WE Charity is different from most groups, and that can be a source of confusion. As we grew beyond the small charity, it required a better model to sustain itself and its good work. ME to WE social enterprise creates jobs overseas, especially for women entrepreneurs, and it chose volunteers and donors at all of our global development sites so that they can transparently see the impact of our development projects.
Since the ME to WE social enterprise was founded in 2008, 100% of its profit—every penny—has been annually donated to WE Charity or reinvested to grow the social mission. At a time when charitable donations in Canada are at a 30-year low, the support of the social enterprise means that we do not have to plead for money from an ever-dwindling group of donors.
WE Charity is not perfect, especially when pulling apart every choice over the past 25 years, but I hope Canadians are willing to give us a second look. Under additional lights, outside of the political controversy we find ourselves in, our programs should be seen as innovative and entrepreneurial and delivering meaningful impact, benefiting children across Canada and around the world.
One of the greatest privileges of my life has been helping to bring service opportunities to young people. It was with great optimism that I worked alongside a talented team to make the Canada service grant a reality. A lot has been lost with its cancellation. This summer tens of thousands of students, over 65% from the visible minority population, lost their service opportunities. I could never have imagined that the combination of COVID-19 and the political fallout of agreeing to partner on the CSSG could be so devastating for WE Charity, our staff and the communities we serve.
A lot has happened. This week we had to release staff in Canada and say good-bye to talented and passionate members who came to WE because of their commitment to service. This is incredibly difficult and emotional. We have proactively suspended many of our philanthropic partnerships and school board partnerships in Canada. The organization is examining every aspect of what it does, including streamlining its organizational structure, conducting a governance review, simplifying its brand and closing certain programs.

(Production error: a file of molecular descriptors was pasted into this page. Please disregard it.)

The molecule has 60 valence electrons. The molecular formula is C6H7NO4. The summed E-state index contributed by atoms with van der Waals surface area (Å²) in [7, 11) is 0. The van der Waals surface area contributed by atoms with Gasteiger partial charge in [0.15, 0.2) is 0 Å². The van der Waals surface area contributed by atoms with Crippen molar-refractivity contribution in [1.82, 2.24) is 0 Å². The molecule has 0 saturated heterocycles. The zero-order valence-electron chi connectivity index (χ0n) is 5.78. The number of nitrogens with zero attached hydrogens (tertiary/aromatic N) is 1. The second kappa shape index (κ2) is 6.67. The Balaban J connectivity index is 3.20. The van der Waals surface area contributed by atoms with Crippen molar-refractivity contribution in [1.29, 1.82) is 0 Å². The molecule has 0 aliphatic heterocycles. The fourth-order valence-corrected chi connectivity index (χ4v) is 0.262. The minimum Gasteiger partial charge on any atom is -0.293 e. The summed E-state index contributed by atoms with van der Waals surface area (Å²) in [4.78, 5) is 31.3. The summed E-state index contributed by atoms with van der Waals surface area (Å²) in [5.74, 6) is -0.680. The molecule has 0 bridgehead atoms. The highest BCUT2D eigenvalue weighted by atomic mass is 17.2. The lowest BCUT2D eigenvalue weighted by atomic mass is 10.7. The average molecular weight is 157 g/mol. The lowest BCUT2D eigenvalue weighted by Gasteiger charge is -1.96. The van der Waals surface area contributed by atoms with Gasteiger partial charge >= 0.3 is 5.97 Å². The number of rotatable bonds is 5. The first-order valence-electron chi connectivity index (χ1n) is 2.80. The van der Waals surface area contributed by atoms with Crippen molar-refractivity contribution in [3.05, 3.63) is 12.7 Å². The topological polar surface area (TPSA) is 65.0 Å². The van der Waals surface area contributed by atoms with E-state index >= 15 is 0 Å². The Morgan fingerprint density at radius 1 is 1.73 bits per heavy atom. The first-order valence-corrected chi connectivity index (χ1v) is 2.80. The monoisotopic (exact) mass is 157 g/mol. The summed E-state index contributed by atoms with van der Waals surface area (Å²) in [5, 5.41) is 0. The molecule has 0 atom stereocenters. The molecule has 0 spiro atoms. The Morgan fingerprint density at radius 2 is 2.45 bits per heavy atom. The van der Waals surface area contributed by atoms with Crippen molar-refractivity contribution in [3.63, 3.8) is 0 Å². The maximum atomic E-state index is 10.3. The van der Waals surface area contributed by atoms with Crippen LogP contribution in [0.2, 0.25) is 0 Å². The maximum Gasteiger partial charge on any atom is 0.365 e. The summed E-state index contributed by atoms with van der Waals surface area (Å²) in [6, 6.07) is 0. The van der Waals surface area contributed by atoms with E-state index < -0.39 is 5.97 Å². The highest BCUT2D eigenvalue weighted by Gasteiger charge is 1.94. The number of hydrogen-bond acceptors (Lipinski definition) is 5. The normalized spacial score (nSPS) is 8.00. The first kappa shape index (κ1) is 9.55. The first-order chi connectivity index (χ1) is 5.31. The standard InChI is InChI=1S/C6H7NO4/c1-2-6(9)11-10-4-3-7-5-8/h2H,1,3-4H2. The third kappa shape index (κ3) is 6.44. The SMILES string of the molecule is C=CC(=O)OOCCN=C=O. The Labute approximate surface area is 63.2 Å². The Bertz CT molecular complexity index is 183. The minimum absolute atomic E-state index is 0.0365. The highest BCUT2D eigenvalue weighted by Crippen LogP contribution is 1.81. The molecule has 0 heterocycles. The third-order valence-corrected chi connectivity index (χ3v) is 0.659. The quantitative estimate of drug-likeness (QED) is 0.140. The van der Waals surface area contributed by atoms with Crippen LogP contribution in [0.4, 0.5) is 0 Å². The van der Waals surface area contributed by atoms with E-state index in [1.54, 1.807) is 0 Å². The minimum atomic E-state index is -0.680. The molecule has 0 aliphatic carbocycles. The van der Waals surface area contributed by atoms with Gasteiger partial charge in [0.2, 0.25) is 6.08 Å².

It is easy to tear things down, but I can tell you from personal experience that it's not easy to build. Twenty-five years were invested by thousands of current and former staff, board members, teachers, schools, donors, students and advisers to create a unique platform for youth engagement and international development. I want to take a moment to share my gratitude and thanks for each one of them for believing in our mission. Regardless of the firestorm we are facing, nothing can erase the pride I feel for the impact of WE Charity and the dedication of our team. I know what has been achieved. I've seen it. I've seen its magical impact. It is worth saving.
As a child who fled war twice, Canada has given me everything. I've tried and worked very hard to give something back. I hope my two daughters, Zeina and Leila, first-generation Canadians, will one day participate in service programs, give back to this country and be celebrated for their service. I want to do my part to always ensure that Canada continues to be a good country with good people who have good hearts.
Thank you. Meegwetch. Merci. Shukran.
View Pierre Poilievre Profile
CPC (ON)
WE Charity Foundation received $30 million from the Government of Canada. Unfortunately, you've only repaid $22 million. Where is the rest?
Scott Baker
View Scott Baker Profile
Scott Baker
2020-08-13 15:12
Yes, on June 30 we did receive $30 million. We have returned $22 million of those funds. We are in the process of working with the government—
View Pierre Poilievre Profile
CPC (ON)
Sorry, the question was where is the rest? Where is it? In what account is it being held?
Scott Baker
View Scott Baker Profile
Scott Baker
2020-08-13 15:12
We're in the process right now of working as quickly as we can with the government to return it. They're driving the process.
The funds are currently in bank accounts, not earning any interest and not accessed in any way.
View Pierre Poilievre Profile
CPC (ON)
Was the money originally transferred to WE Charity or the WE Charity Foundation?
Scott Baker
View Scott Baker Profile
Scott Baker
2020-08-13 15:13
The agreement was with the WE Charity Foundation. As a result, the transfer was to the WE Charity Foundation.
View Pierre Poilievre Profile
CPC (ON)
Scott Baker
View Scott Baker Profile
Scott Baker
2020-08-13 15:13
Since receiving the money on June 30, it has not been touched.
View Pierre Poilievre Profile
CPC (ON)
Thank you.
My next question is for you, Ms. Marquez. You do government relations work for WE. Since March 1 have you been in contact with anyone in the Prime Minister's Office?